History 12 Reading Guide

Mother Ann Lee and The Evolution of Shaker Beliefs and Theology

  • Priscilla Brewer, "The Shakers of Mother Ann Lee," in Pitzer, America's Communal Utopias, 37-56.
  • Charles Nordhoff, "The Shakers," American Utopias, 117-151, (skim 214-231), read 232-256.

Further reading:

  • Stephen Stein, "Shaker Gift and Shaker Order:  A Study of Religious Tension in Nineteenth-Century America," Communal Societies 10 (1990), 102-113.


Note:  Mother Ann Lee and her original converts were English, and Shaker theology had English and French roots.  After the small company of English believers arrived in upstate New York and their "traveling ministry" began to spread their message, American converts populated the communities that they established in New York, New England, Kentucky and Ohio.  Unlike the Radical German Pietist communities established during the colonial and early national periods, whose members primarily were German immigrants, this was the first utopian community with a predominantly native-born American membership.

This is the first of two classes on the Shaker communities in America.  We will begin our discussion with an overview of Shaker history and Shaker theology.  In the next class, we will explore the Shaker revisions of the structure and function of community and communal living and of family and gender roles, and examine descriptions and evaluations by informed contemporaries.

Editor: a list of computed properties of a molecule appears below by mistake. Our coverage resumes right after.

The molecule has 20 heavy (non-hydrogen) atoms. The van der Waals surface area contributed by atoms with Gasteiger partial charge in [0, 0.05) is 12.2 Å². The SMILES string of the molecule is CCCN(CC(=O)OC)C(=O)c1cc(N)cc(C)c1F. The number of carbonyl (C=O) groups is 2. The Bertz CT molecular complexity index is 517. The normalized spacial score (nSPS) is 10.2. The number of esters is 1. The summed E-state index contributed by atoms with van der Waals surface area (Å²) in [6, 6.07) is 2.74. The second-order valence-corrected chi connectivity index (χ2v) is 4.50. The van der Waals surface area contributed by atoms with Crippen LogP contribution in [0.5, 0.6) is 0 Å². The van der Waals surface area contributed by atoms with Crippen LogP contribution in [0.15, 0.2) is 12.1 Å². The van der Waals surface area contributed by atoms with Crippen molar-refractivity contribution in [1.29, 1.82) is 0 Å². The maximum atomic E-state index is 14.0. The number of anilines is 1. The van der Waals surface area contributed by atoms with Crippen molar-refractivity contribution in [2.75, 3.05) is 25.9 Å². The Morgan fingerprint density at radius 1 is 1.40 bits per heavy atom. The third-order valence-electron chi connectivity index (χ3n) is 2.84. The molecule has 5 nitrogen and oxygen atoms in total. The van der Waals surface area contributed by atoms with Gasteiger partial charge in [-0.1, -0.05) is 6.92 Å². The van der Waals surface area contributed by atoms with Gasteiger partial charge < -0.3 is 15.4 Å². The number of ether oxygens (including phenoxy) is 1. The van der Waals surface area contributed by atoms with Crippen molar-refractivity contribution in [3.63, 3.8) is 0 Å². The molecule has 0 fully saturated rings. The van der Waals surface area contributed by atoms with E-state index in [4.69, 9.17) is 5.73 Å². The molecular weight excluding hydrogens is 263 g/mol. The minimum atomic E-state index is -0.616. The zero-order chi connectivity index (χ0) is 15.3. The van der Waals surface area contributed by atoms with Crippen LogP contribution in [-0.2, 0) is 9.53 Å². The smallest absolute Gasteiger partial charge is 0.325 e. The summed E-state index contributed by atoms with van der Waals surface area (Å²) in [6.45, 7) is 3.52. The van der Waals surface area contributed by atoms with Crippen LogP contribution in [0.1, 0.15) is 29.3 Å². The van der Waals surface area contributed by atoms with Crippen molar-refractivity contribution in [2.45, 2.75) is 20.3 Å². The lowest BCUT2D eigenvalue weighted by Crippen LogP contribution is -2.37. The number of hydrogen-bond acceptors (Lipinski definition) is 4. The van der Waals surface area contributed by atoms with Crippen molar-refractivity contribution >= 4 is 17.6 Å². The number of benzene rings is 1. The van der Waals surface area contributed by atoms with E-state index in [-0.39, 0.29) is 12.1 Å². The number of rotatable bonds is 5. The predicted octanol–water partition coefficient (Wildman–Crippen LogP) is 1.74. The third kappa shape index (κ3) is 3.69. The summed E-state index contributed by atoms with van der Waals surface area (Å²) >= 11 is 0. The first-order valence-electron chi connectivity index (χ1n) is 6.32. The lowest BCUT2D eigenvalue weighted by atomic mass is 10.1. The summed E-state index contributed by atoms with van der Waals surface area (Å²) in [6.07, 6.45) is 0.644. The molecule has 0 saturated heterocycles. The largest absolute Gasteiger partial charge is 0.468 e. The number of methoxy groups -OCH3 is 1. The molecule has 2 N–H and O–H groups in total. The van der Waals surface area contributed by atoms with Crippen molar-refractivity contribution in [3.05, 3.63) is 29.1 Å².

• How do the English origins of the Shakers compare with the German origins of the Radical Pietist Separatists? How do the similarities and differences account for the evolution of the various Shaker villages and the United Society of Believers?
  • How did Mother Ann Lee and the Shakers interpret the Scriptural justification of celibacy, and how did that interpretation, in its differences from that of Jacob Boehme, shape both the practice of celibacy and its implications for the community?
  • How do we understand and explain the extent and the limits of the Shaker practice of equality between men and women? How was their particular interpretation both related to and reinforced by their religious practice of celibacy?
  • How do Nordhoff's and Brewer's interpretations of the Era of Manifestations differ? What is the significance of that difference?
  • What can we begin to conclude about the North American continent and American society as an environment for establishing religious communal societies?